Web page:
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Figure 3. Forest plot of the highest compared with the lowest categories of intake of dietary cholesterol and lung cancer risk in six cohort studies.
Figure 3. Forest plot of the highest compared with the lowest categories of intake of dietary cholesterol and lung cancer risk in six cohort studies.
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Figure 4. Forest plot of the highest compared with the lowest categories of intake of dietary total fat and lung cancer risk in six case-control studies.
Figure 4. Forest plot of the highest compared with the lowest categories of intake of dietary total fat and lung cancer risk in six case-control studies.
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Table 1. Case-control studies included in the meta-analysis.
Table 1. Case-control studies included in the meta-analysis.
AuthorYearLocationCasesControlsGenderAdjusted OR (95% CI)Dietary Cholesterol (Tool)QualityAdjustments
Hinds et al. [11]1983USA188294Male
Female
3.50 (1.70–7.21)>3500 mg/week
vs. <999 mg/week (FFQ)
6Ethnicity, age, pack-years of cigarettes smoked, and occupational exposure to carcinogens
Hinds et al. [12]1983USA364627Male
Female
2.0 (1.3–3.1)>2071 mg/week
vs. <750 mg/week (FFQ)
7Vitamin A intake, sex, age, pack-years of smoking, ethnicity, occupational status
Goodman et al. [13]1988USA326865Male2.2 (1.3–3.8)Q4 vs. Q1 (FFQ)7Age, ethnicity, and pack-years of cigarette smoking
Female0.9 (0.4–2.1)
Jain et al. [14]1990Canada839772Male
Female
1.58 (1.05–2.38)>468 mg/day
vs. <234 mg/day (FFQ)
7Age and cumulative cigarette smoking
Stefani et al. [15]1997Uruguay426419Male2.3 (1.5–3.7)>610.7 mg/day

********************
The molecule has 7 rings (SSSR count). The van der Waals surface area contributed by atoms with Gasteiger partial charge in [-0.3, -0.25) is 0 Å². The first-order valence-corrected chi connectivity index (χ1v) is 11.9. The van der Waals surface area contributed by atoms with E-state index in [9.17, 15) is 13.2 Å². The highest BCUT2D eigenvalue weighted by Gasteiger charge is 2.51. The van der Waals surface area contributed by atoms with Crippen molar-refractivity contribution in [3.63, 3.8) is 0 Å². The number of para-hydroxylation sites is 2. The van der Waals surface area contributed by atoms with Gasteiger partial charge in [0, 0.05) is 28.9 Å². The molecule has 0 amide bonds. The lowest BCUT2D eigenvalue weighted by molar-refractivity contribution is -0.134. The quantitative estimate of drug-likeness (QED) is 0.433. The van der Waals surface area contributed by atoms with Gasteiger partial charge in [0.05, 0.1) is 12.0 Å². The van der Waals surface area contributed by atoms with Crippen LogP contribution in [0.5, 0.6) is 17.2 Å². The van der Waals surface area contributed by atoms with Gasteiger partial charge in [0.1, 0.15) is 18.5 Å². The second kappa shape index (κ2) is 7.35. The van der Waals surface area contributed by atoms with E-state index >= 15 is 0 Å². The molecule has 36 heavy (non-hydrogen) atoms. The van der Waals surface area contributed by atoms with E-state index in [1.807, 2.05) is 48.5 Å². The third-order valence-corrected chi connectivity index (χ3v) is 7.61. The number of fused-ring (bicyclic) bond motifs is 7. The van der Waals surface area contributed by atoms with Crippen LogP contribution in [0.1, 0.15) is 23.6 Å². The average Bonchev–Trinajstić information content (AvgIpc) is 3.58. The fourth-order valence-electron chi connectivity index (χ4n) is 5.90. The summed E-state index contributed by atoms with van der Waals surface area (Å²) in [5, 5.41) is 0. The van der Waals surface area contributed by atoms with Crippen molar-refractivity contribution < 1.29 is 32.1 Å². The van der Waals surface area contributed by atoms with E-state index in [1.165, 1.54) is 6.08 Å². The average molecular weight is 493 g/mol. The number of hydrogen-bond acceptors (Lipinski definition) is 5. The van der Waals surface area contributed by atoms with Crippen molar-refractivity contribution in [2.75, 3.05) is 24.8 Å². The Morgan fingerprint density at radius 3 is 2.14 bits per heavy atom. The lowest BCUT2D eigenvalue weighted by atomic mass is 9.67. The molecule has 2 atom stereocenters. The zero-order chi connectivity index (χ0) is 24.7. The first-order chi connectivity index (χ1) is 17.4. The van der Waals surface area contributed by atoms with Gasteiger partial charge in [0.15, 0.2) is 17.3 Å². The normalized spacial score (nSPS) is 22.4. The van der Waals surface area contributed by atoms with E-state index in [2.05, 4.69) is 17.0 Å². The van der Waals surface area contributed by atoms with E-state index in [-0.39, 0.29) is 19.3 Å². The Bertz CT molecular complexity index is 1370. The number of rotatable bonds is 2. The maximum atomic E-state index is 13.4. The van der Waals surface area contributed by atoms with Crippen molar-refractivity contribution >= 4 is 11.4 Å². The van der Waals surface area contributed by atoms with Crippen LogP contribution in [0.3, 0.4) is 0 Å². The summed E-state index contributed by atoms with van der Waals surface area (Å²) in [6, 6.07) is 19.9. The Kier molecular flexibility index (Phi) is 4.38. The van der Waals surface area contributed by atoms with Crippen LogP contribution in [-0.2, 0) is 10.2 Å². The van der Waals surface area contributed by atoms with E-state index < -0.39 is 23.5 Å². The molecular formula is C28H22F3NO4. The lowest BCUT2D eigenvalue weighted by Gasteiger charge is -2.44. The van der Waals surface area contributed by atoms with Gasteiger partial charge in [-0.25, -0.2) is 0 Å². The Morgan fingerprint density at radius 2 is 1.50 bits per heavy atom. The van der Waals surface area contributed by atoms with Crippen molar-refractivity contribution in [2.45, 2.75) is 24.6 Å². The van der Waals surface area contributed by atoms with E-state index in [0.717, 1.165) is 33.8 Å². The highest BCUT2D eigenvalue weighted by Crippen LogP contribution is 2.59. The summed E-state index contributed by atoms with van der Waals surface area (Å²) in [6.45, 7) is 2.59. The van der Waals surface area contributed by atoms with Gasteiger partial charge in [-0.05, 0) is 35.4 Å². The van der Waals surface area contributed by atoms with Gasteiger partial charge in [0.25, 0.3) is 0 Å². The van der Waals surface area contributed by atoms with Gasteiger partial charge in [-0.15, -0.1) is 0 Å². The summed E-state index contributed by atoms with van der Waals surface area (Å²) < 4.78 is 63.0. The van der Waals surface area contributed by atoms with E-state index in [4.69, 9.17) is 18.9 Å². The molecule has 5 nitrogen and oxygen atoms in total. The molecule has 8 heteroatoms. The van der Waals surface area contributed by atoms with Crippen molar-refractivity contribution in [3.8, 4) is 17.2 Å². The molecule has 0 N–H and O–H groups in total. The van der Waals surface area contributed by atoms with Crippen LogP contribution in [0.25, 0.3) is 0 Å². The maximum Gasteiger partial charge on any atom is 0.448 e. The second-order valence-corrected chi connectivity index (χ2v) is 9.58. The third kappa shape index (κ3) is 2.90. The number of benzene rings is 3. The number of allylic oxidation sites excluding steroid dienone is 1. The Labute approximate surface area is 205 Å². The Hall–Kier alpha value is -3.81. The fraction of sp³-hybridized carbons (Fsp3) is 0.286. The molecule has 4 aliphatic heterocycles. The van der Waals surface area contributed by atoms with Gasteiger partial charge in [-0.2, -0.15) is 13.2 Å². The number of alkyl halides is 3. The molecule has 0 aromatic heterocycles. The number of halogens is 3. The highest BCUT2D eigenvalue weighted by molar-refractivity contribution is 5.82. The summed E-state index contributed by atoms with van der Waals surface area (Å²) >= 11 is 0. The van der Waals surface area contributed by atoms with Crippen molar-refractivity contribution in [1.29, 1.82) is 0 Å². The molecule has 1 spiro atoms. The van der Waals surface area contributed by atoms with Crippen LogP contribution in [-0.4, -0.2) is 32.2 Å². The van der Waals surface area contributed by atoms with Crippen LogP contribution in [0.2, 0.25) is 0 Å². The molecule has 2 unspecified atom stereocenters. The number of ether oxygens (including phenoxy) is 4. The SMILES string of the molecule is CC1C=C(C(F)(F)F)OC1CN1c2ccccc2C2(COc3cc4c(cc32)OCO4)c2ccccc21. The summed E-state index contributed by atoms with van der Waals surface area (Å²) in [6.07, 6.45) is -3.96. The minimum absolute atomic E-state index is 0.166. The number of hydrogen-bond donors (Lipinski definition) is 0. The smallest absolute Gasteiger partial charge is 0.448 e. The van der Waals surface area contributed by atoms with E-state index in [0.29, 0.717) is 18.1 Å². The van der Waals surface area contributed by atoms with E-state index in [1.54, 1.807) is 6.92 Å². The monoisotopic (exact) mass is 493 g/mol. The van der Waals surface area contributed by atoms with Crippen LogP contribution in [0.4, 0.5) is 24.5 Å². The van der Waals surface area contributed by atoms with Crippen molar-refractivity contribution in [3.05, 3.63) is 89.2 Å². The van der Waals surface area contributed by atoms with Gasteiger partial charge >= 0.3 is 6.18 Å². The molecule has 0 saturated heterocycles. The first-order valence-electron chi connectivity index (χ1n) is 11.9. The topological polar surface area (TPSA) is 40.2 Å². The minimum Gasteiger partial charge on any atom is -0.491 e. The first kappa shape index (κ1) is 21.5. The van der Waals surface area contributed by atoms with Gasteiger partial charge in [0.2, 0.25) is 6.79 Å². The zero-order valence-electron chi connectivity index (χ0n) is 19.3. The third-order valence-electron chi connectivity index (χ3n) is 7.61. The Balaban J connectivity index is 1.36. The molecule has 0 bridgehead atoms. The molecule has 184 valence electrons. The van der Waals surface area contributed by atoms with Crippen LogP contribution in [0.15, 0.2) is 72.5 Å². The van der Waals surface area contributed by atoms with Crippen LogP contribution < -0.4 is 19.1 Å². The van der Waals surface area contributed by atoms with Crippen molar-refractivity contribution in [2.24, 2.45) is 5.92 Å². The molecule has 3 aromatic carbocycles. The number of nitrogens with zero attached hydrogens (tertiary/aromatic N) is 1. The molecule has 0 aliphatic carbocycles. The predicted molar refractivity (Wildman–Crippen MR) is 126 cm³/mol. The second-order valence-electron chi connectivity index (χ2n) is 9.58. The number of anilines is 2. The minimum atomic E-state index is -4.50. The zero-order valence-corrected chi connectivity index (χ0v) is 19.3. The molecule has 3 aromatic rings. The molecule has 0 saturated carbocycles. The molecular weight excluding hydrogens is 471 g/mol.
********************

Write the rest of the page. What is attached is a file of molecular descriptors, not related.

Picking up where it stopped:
vs. ≤354.6 mg/day (FFQ)
7Age, residence, urban/rural status, tobacco smoking, total energy intake, a term for all vegetables and fruits and α-carotene intake
Swanson et al. [16]1997USA624587Female1.22 (0.8–1.8)>177 mg/1000 Kcal
vs. <102 mg/1000 Kcal (FFQ)
6Age and total calories, education, pack-years of smoking, body mass index, consumption of vegetables and fruit
Hu et al. [17]1997China227227Male
Female
1.0 (0.6–1.6)>108.22 mg/day
vs. <19.02 mg/day ( FFQ)
8Cigarettes per day, duration, and family income
Alavanja et al. [18]2001USA360574Female2.0 (1.3–3.0)Q5 vs. Q1 (FFQ)7Age and nutrient density calories
Stefani et al. [19]2002Uruguay200600Male1.83 (1.20–2.79)T3 vs. T1 (FFQ)7Age, residence, urban/rural status, education, body mass index, smoking status, smoking duration, and total energy intake
Hu et al. [20]2012Canada334124,771Male
Female
1.61 (1.28–2.03)≥1880.266 mg/week
vs. ≤966.261 mg/week (FFQ)
7Sex, age group, province, education, body mass index, alcohol drinking, pack-years of smoking, total of vegetable and fruit intake, saturated fat and total energy intake
OR, odds ratio; CI: confidence interval; FFQ, food frequency questionnaire. Q1, quartile 1; Q4, quartile 4; T1, tertile 1; T3, tertile 3.
Table 2. Cohort studies included in the meta-analysis.
Table 2. Cohort studies included in the meta-analysis.
AuthorYearLocationFollow-UpNo. of Cases/ParticipantsGenderAdjusted RR (95% CI)Dietary Cholesterol (Tool)QualityAdjustments
Heilbrun et al. [21]1984USA1968–1983113/7539Male0.98 (0.58–1.66)>750 mg/day
vs. <299 mg/day (24h recall )
9Age and pack-years of smoking
Knekt et al. [22]1991Finland1967–1986117/4538Male1.03 (0.58–1.85)>609 mg/day
vs. <441 mg/day (FFQ)
8Age, smoking, and energy intake
Wu et al. [23]1994USA1985–1991272/41,837Female0.9 (0.6–1.3)>365.5 mg/day
vs. <200.5 mg/day (FFQ)
8Age, smoking status, pack-years of cigarettes, occupation, physical activity, and total energy intake
Bandera et al. [24]1997USA1980–1987525/48,000Male1.09 (0.85–1.39)T3 vs. T1 (FFQ)9Age, education, cigarettes/day, years smoking, and total energy intake (except calories)
Female0.97 (0.64–1.47)
Veierød et al. [25]1997Norway1980–1991149/50,712Male
Female
1.2 (0.8–1.9)≥240.6 mg/day
vs. ≤154.9 mg/day (FFQ)
9Smoking status, gender, age at inclusion and attained age
Speizer et al. [26]1999USA1980–1992593/89,294Female1.3 (0.9–1.7)Q5 vs. Q1 (FFQ)8Age, total energy intake, smoking, and age of starting to smoke
RR, relative risk; CI, confidence interval; FFQ, food frequency questionnaire; T1, tertile 1; T3, tertile 3; Q1, quintile 1; Q5, quintile 5.